The main purpose of this study was to gain insight into the household
and farm economics of small-scale dairy farmers in Hanoi, and to obtain
estimates of their costs per unit of output in milk production so as to
gauge their potential for improvement and vulnerability to international
competition. Costs of production are assessed using market prices and
'social' prices using a policy analysis matrix (PAM) approach.
The study applies a method of economic analysis developed by the
International Farm Comparison Network (IFCN) which is based on the
concept of 'typical farms'. Three farm types were selected to
represent typical farms in the region of Hanoi, Viet Nam. The farms were
located in two villages near Hanoi (10 to 15 km away), benefiting from
good market access. The farms kept two, four and five crossbred dairy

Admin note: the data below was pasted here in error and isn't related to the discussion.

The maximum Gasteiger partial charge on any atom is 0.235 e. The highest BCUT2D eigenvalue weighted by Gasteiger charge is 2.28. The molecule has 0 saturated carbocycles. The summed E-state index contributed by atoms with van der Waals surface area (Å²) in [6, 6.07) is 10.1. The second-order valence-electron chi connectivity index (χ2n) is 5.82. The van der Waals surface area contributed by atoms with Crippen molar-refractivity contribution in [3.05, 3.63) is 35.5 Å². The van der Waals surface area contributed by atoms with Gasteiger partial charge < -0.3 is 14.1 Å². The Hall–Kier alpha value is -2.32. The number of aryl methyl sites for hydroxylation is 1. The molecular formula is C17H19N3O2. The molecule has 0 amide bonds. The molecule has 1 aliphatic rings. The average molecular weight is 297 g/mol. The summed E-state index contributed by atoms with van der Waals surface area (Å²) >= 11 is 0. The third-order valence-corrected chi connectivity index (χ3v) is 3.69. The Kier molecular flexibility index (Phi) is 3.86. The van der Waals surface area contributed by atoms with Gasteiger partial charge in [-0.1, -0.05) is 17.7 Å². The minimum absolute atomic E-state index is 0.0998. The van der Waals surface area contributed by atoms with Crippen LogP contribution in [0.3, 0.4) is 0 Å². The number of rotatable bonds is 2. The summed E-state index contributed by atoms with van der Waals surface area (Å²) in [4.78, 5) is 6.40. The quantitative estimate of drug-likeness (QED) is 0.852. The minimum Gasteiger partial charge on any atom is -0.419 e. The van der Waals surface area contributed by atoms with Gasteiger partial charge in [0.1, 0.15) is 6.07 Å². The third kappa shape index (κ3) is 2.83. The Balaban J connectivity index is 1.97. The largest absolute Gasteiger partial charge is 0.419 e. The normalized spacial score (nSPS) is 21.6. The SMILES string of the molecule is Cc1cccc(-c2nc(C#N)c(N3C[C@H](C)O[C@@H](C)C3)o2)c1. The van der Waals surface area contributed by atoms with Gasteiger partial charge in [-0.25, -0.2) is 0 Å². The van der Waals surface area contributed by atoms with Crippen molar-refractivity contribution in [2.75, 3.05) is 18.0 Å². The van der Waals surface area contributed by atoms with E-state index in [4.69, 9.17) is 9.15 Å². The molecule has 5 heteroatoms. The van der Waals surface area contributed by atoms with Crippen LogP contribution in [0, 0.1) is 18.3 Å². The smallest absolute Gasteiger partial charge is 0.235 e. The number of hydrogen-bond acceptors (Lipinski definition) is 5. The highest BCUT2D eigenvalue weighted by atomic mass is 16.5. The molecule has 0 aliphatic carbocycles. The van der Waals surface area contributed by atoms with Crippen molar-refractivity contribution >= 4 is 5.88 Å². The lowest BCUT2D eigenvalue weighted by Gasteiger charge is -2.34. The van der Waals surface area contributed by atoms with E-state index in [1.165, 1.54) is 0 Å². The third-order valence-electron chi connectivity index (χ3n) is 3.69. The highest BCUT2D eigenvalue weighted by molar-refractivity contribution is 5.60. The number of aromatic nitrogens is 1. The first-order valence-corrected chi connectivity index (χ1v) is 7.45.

cows and practiced stall-feeding. Each farm was analyzed in detail and
assets, production costs, profits and other economic information are
presented graphically and are described in the text. A policy analysis
using the PAM methodology is carried out for each of the typical farms.
Furthermore, a preliminary analysis of the dairy chain in Hanoi was
Applying market prices, cost of milk production varies from 11.5 to 17.0
US$ per 100 kg energy corrected milk. The farm with four dairy cows has
the lowest costs (11.5 US$), which is mainly due to lower labour costs
for family labour and lower costs for means of production. A set of PAM
ratios shows that farm outputs are supported and inputs are taxed by
21.5 and 20.0 percent respectively. The net result is that all farms
benefit significantly from current policies and market conditions and
about 24 percent of the private returns of the farms come from external
support. Public support for the farms ranges from 6.0 US$/100 kg milk
for the smallest to 9.5 US$/100 kg milk to the largest farm. The high
level of support clearly indicates a high degree of imperfection in the
Vietnamese dairy market. Consequently, there should be potential for
increasing productivity and competitiveness through policy measures.
A four page executive summary is available in addition to this paper.
PPLPI, FAO, Rome, Italy, ii+51 pp.